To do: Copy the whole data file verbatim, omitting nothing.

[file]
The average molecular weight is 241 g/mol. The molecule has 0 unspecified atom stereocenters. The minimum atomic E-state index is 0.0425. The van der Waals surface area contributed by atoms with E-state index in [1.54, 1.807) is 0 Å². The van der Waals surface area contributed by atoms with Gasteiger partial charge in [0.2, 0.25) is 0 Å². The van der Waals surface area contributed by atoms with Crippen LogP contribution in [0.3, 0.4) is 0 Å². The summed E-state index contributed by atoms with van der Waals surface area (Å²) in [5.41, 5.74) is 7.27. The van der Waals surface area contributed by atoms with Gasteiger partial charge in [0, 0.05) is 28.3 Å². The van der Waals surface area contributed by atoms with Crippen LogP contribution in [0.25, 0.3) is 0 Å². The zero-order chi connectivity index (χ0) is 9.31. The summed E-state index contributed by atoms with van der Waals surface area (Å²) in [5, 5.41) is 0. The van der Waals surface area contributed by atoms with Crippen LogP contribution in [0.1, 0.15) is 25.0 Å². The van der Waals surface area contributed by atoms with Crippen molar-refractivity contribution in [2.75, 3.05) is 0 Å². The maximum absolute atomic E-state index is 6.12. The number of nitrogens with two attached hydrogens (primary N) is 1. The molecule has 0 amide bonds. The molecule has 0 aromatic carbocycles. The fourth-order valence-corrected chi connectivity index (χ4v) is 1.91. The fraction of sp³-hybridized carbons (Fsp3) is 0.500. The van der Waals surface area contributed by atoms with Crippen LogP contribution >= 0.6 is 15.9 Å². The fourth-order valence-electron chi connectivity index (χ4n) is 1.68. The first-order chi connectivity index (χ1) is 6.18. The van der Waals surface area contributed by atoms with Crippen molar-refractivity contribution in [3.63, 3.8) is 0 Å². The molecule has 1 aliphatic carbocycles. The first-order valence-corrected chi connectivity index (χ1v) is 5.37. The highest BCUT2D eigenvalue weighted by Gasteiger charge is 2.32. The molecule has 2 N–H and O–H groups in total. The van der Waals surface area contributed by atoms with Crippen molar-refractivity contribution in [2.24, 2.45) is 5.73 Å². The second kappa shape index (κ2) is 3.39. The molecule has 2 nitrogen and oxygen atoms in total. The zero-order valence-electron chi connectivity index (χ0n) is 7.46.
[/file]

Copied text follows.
The average molecular weight is 241 g/mol. The molecule has 0 unspecified atom stereocenters. The minimum atomic E-state index is 0.0425. The van der Waals surface area contributed by atoms with E-state index in [1.54, 1.807) is 0 Å². The van der Waals surface area contributed by atoms with Gasteiger partial charge in [0.2, 0.25) is 0 Å². The van der Waals surface area contributed by atoms with Crippen LogP contribution in [0.3, 0.4) is 0 Å². The summed E-state index contributed by atoms with van der Waals surface area (Å²) in [5.41, 5.74) is 7.27. The van der Waals surface area contributed by atoms with Gasteiger partial charge in [0, 0.05) is 28.3 Å². The van der Waals surface area contributed by atoms with Crippen LogP contribution in [0.25, 0.3) is 0 Å². The zero-order chi connectivity index (χ0) is 9.31. The summed E-state index contributed by atoms with van der Waals surface area (Å²) in [5, 5.41) is 0. The van der Waals surface area contributed by atoms with Crippen LogP contribution in [0.1, 0.15) is 25.0 Å². The van der Waals surface area contributed by atoms with Crippen molar-refractivity contribution in [2.75, 3.05) is 0 Å². The maximum absolute atomic E-state index is 6.12. The number of nitrogens with two attached hydrogens (primary N) is 1. The molecule has 0 amide bonds. The molecule has 0 aromatic carbocycles. The fourth-order valence-corrected chi connectivity index (χ4v) is 1.91. The fraction of sp³-hybridized carbons (Fsp3) is 0.500. The van der Waals surface area contributed by atoms with Crippen LogP contribution >= 0.6 is 15.9 Å². The fourth-order valence-electron chi connectivity index (χ4n) is 1.68. The first-order chi connectivity index (χ1) is 6.18. The van der Waals surface area contributed by atoms with Crippen molar-refractivity contribution in [3.63, 3.8) is 0 Å². The molecule has 1 aliphatic carbocycles. The first-order valence-corrected chi connectivity index (χ1v) is 5.37. The highest BCUT2D eigenvalue weighted by Gasteiger charge is 2.32. The molecule has 2 N–H and O–H groups in total. The van der Waals surface area contributed by atoms with Crippen molar-refractivity contribution in [2.24, 2.45) is 5.73 Å². The second kappa shape index (κ2) is 3.39. The molecule has 2 nitrogen and oxygen atoms in total. The zero-order valence-electron chi connectivity index (χ0n) is 7.46.